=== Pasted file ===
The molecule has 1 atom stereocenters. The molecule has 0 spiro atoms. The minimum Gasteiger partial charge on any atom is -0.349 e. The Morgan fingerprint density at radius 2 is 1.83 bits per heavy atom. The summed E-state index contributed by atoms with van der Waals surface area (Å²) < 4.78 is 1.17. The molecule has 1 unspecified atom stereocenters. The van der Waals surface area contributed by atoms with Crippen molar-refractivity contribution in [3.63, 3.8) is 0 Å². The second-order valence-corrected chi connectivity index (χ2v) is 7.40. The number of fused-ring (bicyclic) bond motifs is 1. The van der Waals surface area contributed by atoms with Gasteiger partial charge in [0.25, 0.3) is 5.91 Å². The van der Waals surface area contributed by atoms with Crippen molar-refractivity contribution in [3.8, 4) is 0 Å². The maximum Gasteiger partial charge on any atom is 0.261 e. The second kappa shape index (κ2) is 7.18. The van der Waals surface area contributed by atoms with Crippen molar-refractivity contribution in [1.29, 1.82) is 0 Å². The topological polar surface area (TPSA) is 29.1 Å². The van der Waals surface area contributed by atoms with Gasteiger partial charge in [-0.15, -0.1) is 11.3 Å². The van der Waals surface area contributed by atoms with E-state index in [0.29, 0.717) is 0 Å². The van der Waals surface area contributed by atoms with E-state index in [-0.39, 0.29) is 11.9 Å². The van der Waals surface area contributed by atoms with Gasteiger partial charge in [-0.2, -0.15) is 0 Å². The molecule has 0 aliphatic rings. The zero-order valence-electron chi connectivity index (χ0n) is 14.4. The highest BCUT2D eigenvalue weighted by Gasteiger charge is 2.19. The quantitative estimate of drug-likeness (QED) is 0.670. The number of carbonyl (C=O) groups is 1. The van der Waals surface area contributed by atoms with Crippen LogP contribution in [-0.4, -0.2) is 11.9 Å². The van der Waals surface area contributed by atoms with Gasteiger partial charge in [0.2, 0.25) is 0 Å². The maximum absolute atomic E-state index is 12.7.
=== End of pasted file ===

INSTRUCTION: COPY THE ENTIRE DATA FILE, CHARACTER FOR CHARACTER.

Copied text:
The molecule has 1 atom stereocenters. The molecule has 0 spiro atoms. The minimum Gasteiger partial charge on any atom is -0.349 e. The Morgan fingerprint density at radius 2 is 1.83 bits per heavy atom. The summed E-state index contributed by atoms with van der Waals surface area (Å²) < 4.78 is 1.17. The molecule has 1 unspecified atom stereocenters. The van der Waals surface area contributed by atoms with Crippen molar-refractivity contribution in [3.63, 3.8) is 0 Å². The second-order valence-corrected chi connectivity index (χ2v) is 7.40. The number of fused-ring (bicyclic) bond motifs is 1. The van der Waals surface area contributed by atoms with Gasteiger partial charge in [0.25, 0.3) is 5.91 Å². The van der Waals surface area contributed by atoms with Crippen molar-refractivity contribution in [3.8, 4) is 0 Å². The maximum Gasteiger partial charge on any atom is 0.261 e. The second kappa shape index (κ2) is 7.18. The van der Waals surface area contributed by atoms with Crippen molar-refractivity contribution in [1.29, 1.82) is 0 Å². The topological polar surface area (TPSA) is 29.1 Å². The van der Waals surface area contributed by atoms with Gasteiger partial charge in [-0.15, -0.1) is 11.3 Å². The van der Waals surface area contributed by atoms with E-state index in [0.29, 0.717) is 0 Å². The van der Waals surface area contributed by atoms with E-state index in [-0.39, 0.29) is 11.9 Å². The van der Waals surface area contributed by atoms with Gasteiger partial charge in [-0.2, -0.15) is 0 Å². The molecule has 0 aliphatic rings. The zero-order valence-electron chi connectivity index (χ0n) is 14.4. The highest BCUT2D eigenvalue weighted by Gasteiger charge is 2.19. The quantitative estimate of drug-likeness (QED) is 0.670. The number of carbonyl (C=O) groups is 1. The van der Waals surface area contributed by atoms with Crippen LogP contribution in [-0.4, -0.2) is 11.9 Å². The van der Waals surface area contributed by atoms with Gasteiger partial charge in [0.2, 0.25) is 0 Å². The maximum absolute atomic E-state index is 12.7.